The primary generation gap I think is the internet – it has become INFINITELY easier to find other lesbos than it was even five or ten years ago when it was entirely possible to spend your life not knowing (that you know) anyone else like you.

But do I think everyone is responsible to research lesbian history? Nope. I think that’s the responsibility of our schools. I’m not comparing our struggle to the struggle of African-Americans in this country, but you’d be hard-pressed to find an American completely unaware of slavery, the trials of the civil rights movement or the KKK. And it’s not just that we’re left out of history lessons, we’re literally censored out of school libraries.

Many women (and this matters to all women, because this is about our ability to tell stories and be visible independent of our relationships to men) don’t know there’s even more than one ‘wave’ of feminism or don’t realize that Ellen’s coming out wasn’t well-received.

On top of that, as Harris points out, the generational divide is something usually reckoned with, initially, at home. We are supposed to fight with our parents on these issues. But because the homos don’t reproduce quite as efficiently as the hets nor is sexuality necessarily passed on, we don’t have the opportunity to work out political & cultural divides within various minority populations with our parents, it can only happen with our peers. With lesbians more down to date older women than anyone else in the history of all time, many of us are educated by our girlfriends rather than by our mothers or our teachers.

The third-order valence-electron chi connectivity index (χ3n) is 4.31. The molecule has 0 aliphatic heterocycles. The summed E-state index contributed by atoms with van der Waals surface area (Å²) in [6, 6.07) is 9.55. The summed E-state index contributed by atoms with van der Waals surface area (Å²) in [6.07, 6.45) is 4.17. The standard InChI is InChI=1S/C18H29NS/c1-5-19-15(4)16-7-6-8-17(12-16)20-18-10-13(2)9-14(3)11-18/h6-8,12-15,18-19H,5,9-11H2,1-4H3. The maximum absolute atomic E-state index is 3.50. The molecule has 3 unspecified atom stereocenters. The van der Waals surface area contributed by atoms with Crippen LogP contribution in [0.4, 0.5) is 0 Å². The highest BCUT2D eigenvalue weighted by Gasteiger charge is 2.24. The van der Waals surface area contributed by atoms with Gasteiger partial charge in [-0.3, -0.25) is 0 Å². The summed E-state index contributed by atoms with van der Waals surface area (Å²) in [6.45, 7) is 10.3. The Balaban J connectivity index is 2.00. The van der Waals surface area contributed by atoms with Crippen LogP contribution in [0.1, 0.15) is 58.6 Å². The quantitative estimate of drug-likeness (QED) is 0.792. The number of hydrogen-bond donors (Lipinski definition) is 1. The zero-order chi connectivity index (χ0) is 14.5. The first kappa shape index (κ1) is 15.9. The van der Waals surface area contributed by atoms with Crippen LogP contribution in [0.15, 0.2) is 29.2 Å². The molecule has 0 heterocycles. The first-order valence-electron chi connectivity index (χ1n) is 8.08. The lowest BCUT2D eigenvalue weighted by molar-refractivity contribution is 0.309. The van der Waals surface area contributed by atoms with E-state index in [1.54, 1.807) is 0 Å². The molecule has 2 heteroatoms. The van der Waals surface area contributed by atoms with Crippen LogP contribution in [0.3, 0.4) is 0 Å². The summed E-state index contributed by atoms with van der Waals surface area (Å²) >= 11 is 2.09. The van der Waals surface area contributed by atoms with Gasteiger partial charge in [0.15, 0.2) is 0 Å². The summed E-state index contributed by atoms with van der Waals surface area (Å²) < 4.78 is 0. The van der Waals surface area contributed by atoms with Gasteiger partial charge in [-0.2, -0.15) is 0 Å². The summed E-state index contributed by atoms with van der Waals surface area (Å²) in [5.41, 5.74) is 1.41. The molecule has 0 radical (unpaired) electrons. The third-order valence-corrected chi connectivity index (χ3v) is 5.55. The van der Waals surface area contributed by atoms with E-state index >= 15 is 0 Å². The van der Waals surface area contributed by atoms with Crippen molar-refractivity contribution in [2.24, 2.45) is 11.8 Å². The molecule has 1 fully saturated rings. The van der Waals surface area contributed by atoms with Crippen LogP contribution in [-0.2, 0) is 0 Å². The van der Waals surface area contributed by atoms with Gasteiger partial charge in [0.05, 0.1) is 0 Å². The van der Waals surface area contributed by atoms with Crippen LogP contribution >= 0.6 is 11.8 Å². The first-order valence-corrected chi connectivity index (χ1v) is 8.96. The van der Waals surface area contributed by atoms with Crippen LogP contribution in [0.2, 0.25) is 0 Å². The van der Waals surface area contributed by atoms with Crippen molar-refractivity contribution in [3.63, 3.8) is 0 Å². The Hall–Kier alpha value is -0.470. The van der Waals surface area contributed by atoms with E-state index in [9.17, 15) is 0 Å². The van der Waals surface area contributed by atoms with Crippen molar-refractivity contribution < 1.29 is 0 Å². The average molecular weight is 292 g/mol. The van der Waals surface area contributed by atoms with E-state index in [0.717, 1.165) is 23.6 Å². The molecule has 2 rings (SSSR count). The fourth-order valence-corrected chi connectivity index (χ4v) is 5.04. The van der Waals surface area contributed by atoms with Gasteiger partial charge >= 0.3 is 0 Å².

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With so much of our history hidden or hard to find, it’s really hard for anyone to gauge the difference between stuff we don’t know and stuff that doesn’t exist.

So I think this goes for the gay men targeted in this article as it does for lesbians—don’t get angry at the younger kids for not knowing anything. Get angry at our educational system & at the media & the press for censoring and ignoring our HERSTORY!

Mark Harris says that the elder generations think we’re not angry enough, so I say let’s all be angry together and storm the Wasilla Public Library. Omg I can’t stop thinking about S-Pale today.

Oh and BTW! THANK YOU! (Why is my answer always the most confused and discombobulated of all the answers? ssjgljdsgi)

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Riese is the 38-year-old Co-Founder and CEO of Autostraddle.com as well as an award-winning writer, blogger, fictionist, copywriter, video-maker, low-key Jewish power lesbian and aspiring cyber-performance artist who grew up in Michigan, lost her mind in New York and then headed West. Her work has appeared in nine books including "The Bigger the Better The Tighter The Sweater: 21 Funny Women on Beauty, Body Image & Other Hazards Of Being Female," magazines including Marie Claire and Curve, and all over the web including Nylon, Queerty, Nerve, Bitch, Emily Books and Jezebel. She had a very popular personal blog once upon a time, and then she recapped The L Word, and then she had the idea to make this place, and now here we all are! In 2016, she was nominated for a GLAAD Award for Outstanding Digital Journalism. Follow her on twitter and instagram.